Nov 262007
 

It took only a few hours, but it was spread out over nearly two weeks – but the cabinet face frames and drawers are finally “finished”. The drawers got two coats of a thin shellac (marketed as a sanding sealer) and the face frames got one coat of the Java gel stain, two coats of the shellac (this time used as a sanding sealer), and three coats of oil based polyurethane. I sanded or scoured lightly between each coat, and wiped it down with a tack cloth, and the extra care paid off, the finish is very smooth, and there is no dust or grit anywhere. The java stain was tricky as it dried quite quickly, I didn’t remove it quite fast enough on my first attempt – so I had to go back and wipe some off with a rag dampened with mineral spirits. The shellac dried extremely quickly (sandable in only 45 minutes) so I had to work quickly with that. The poly though was a dream to work with. I had plenty of working time, and it went on smooth and quickly leveled itself out – nice product. Thanks to the guys at my local Rockler for the tips, as well as Bob Flexner, author of Understanding Wood Finishing. More pics when the doors and drawer fronts are ready…

Sep 242007
 

I picked up 34 board feet of cabinet grade alder from Emerson Hardwood and got started on the bathroom cabinetry (the vanity and linen cabinets).

Step 1: Plane the material to a uniform thickness. My neighbor was kind enough to lend me his planer – again. We put brand new blades in it and it did a fine job taking everything down to 3/4″. Rough lumber can be tricky to rip to width for a couple reasons. First, it doesn’t have a straight edge to start with, and most of us don’t have jointers with 8 foot beds. Second, the full width boards still have some pretty powerful internal stresses that like to come out as you’re ripping them into narrower pieces. To address the first issue, I simply ran each board through the tablesaw with its concave side sistered up to an 8 foot long straight piece of cedar I had lying around, with a little stop at the leading edge to help make sure they pushed through together. For the second issue… well… there isn’t a lot you can do except rip things a little wide and hope you can take out any new twists with the planer.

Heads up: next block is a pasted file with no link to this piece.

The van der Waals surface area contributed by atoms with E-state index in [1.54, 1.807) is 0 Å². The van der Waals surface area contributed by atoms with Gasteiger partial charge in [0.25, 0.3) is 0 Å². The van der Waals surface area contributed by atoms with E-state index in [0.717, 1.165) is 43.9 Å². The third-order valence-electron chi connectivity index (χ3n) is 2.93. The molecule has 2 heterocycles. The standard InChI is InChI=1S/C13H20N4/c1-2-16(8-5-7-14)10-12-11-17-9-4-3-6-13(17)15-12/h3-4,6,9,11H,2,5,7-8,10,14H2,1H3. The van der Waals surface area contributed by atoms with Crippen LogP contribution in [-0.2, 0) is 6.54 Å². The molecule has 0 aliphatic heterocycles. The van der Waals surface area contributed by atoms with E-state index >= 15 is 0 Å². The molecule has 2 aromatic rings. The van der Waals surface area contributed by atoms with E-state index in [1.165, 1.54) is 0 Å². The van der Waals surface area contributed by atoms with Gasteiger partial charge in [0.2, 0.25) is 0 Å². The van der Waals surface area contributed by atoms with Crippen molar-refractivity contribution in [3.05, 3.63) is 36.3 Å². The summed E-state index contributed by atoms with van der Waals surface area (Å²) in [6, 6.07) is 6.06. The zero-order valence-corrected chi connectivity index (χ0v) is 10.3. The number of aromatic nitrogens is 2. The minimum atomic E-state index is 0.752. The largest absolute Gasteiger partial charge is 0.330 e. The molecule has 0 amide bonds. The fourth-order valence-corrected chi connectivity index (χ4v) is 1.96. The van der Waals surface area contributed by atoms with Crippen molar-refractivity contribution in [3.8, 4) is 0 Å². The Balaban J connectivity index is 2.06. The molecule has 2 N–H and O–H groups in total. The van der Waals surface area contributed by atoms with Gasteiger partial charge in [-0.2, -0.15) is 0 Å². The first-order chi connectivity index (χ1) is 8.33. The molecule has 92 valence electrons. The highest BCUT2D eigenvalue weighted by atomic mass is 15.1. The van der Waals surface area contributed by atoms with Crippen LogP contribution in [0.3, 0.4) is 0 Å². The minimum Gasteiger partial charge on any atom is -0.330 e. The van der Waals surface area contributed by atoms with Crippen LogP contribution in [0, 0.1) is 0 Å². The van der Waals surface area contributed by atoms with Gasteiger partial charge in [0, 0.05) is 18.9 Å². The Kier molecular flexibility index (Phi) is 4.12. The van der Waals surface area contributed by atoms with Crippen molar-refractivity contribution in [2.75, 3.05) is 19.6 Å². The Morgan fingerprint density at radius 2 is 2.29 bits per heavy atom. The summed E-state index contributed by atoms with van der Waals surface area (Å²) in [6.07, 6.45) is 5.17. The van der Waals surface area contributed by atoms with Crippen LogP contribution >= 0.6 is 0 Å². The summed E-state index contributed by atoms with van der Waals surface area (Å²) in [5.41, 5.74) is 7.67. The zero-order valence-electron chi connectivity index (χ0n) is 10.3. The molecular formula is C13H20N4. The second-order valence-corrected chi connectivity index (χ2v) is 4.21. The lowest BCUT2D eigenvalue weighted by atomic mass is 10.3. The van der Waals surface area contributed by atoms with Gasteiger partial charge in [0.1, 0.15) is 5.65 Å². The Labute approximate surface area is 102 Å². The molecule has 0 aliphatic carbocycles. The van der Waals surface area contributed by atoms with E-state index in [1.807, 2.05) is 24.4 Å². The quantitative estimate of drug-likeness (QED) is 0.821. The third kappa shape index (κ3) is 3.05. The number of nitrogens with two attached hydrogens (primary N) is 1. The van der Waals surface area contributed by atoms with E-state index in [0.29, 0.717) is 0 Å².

Once ripped to a 1/16″ oversize, I ran all my stock on edge through the thickness planer a couple times. This removed all the saw marks (which I think are inevitable on rough lumber) and made all the like pieces exactly the same width. I then took a moment to make sure my miter saw was setup at an exact 90 degrees, and started the process of cutting the pieces for the face frame to length, starting with the longest ones, and finishing up with the short ones.

I decided to follow the advice I have heard so often and assemble the face frames with pocket screws and no glue. I figure worst case I can add the glue later. Having planed everything myself, made using pocket screws a lot easier than trying to use pre-planed lumber (which isn’t always all the same thickness). The vice grips held the pieces tight, and it went together pretty quickly. The end result was square and nearly perfectly flush on all joints. Unfortunately, I didn’t account for quite enough waste, and will have to rip 6 more feet of 2″ stock for the face frame of the linen cabinet. The vanity face frame however, is done!

Sep 152007